After what many would consider one of the best pieces of DLC to be released for a game, many people clamored for a taste of what Tiny Tina’s Assault on Dragon Keep had to offer once again. A piece of content jam packed with easter eggs, funny references, amazing voice acting, and a stellar character arc; the DLC was about as close to perfect as you could get. With the release of Borderlands 3, fans were remiss to see a game that not only fell short of expectations, but was only ever held up by post-release DLC that had nothing to do with the game’s main story. Tiny Tina’s Wonderlands is more than a step in the right direction, turning back the dial to give fans an experience that lives up to the Borderlands name. A star studded voice cast and story that doesn’t disappoint for the scope it presents itself in, Tiny Tina’s Wonderlands feels like a return to form while maintaining the snappy gunplay presented in Borderlands 3 and other gameplay advancements that change the game for the better.
One of the main gripes fans had with Borderlands 3 was the subpar story it had for being a numbered sequel. With the writing off of major characters and loss of Handsome Jack, Borderlands 2 is a hard act to follow. DLC remedied this a bit with the refocusing on side characters from Borderlands 2 and The Pre-Sequel, but this didn’t fix the issues with the main narrative as a whole. Otherwise, there were significant improvements in gameplay, ranging from elements from The Pre-Sequel returning, like ground pounding, to general improvements like snappier gunplay with better feedback and sliding to improve player mobility and make the game less stationary. Tiny Tina’s Wonderlands retains these changes, and creates levels with a focus on environmental damage as well as verticality. A lot of the maps in the Wonderlands have vertical vantage points, and some levels are entirely centered on vertical movement. This creates unique situations for the player to traverse and forces some tactical thinking on higher difficulties. The level variety for world maps is very refreshing, considering the setting in a fantasy world. The ability to step away from the very bleak world of Pandora and journey through a magical world sets this game apart on its own, but the Borderlands touch of influence on the world not only makes things just familiar enough, but keeps a certain type of fun from past games preserved here.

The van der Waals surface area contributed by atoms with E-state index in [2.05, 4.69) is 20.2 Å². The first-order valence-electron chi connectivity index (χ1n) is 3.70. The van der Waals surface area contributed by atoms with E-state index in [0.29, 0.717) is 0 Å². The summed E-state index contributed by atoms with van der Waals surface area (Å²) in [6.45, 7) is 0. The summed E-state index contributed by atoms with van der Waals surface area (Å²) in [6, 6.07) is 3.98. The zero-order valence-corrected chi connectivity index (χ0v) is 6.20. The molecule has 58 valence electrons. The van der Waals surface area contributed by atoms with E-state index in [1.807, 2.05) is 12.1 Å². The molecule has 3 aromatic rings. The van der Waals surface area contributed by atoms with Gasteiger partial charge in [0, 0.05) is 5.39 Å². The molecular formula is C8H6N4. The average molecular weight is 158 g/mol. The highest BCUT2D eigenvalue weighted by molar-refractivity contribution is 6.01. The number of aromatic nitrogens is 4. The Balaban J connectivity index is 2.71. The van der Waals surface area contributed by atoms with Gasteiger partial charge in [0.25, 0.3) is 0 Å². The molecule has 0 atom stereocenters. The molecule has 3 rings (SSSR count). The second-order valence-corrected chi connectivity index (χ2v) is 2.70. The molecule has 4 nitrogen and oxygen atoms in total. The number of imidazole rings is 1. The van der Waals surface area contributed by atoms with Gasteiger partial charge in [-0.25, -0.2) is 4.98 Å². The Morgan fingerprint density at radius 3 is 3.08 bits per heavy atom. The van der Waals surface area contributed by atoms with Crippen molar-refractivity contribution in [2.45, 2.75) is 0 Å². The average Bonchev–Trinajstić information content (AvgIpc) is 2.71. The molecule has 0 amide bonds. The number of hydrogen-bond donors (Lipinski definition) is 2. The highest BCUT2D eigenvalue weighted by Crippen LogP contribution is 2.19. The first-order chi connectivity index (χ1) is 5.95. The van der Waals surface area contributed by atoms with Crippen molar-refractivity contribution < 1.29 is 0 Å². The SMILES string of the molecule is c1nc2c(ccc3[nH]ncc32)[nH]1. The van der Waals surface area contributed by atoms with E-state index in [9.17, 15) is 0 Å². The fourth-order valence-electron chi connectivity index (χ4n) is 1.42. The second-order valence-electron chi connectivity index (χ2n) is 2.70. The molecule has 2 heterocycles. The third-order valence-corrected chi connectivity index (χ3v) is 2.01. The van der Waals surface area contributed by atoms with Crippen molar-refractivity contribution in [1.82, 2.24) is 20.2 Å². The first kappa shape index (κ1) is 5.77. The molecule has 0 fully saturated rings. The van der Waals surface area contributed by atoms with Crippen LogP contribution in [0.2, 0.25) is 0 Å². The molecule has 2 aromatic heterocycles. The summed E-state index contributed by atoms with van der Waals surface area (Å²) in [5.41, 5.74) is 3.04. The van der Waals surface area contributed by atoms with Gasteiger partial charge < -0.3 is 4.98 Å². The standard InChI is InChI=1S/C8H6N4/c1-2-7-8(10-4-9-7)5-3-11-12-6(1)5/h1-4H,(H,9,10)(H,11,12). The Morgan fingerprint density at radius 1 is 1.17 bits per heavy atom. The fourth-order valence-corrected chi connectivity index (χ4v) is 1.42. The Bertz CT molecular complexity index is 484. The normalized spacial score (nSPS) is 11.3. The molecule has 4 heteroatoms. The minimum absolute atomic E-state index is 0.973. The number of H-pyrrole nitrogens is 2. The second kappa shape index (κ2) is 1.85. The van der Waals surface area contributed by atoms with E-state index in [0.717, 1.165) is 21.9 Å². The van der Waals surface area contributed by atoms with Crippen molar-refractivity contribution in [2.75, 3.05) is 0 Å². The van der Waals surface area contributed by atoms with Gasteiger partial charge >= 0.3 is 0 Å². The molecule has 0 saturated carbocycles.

The story of Tiny Tina’s Wonderlands takes place in two parts; Tina’s out of game story and the Bunkers & Badasses game. Outside of the game, the player is with Tina, Captain Valentine, and Frette (voiced by Andy Samberg and Wanda Sykes respectively) playing Bunkers & Badasses. Being the Borderlands universe’s analogue to Dungeons & Dragons, the campaign is imagined and managed by Tiny Tina, who sets the players on their adventure. You play as the Newbie, having never played Bunkers & Badasses before. The plot of the game is to help Queen Butt Stallion defeat the Dragon Lord in his lair before he takes over the world with the Sword of Souls. While the premise is simple, the plot can be (and is) regularly altered by Tina whenever she so chooses. What makes the story of Tiny Tina’s Wonderlands so endearing is that, much like Tiny Tina’s Assault on Dragon Keep, this is a commentary on Tina and her friends. To her, it’s not just a game, but a way to make and maintain new friends and socialize. The game does a very good job in fleshing out Tina’s character post Borderlands 2, and looks to establish Tina as more than a cool side character in the Borderlands universe.
Tiny Tina’s Wonderlands is a refreshing looter shooter after not only Borderlands 3, but other games like Outriders looking to fill a void left by Borderlands 2 and Destiny. There is some repetition in the endgame with level layouts for Chaos runs, but overall there’s the staple Borderlands grind and replayability here that’s only going to be further established by DLC. With interesting content and new classes already in the pipeline for the game, Tiny Tina’s Wonderlands is an incredibly fun title alone or with friends, and will certainly scratch the itch for both casual players and hyper-grinders alike.
Score: 9 out of 10
Reviewed on PlayStation 5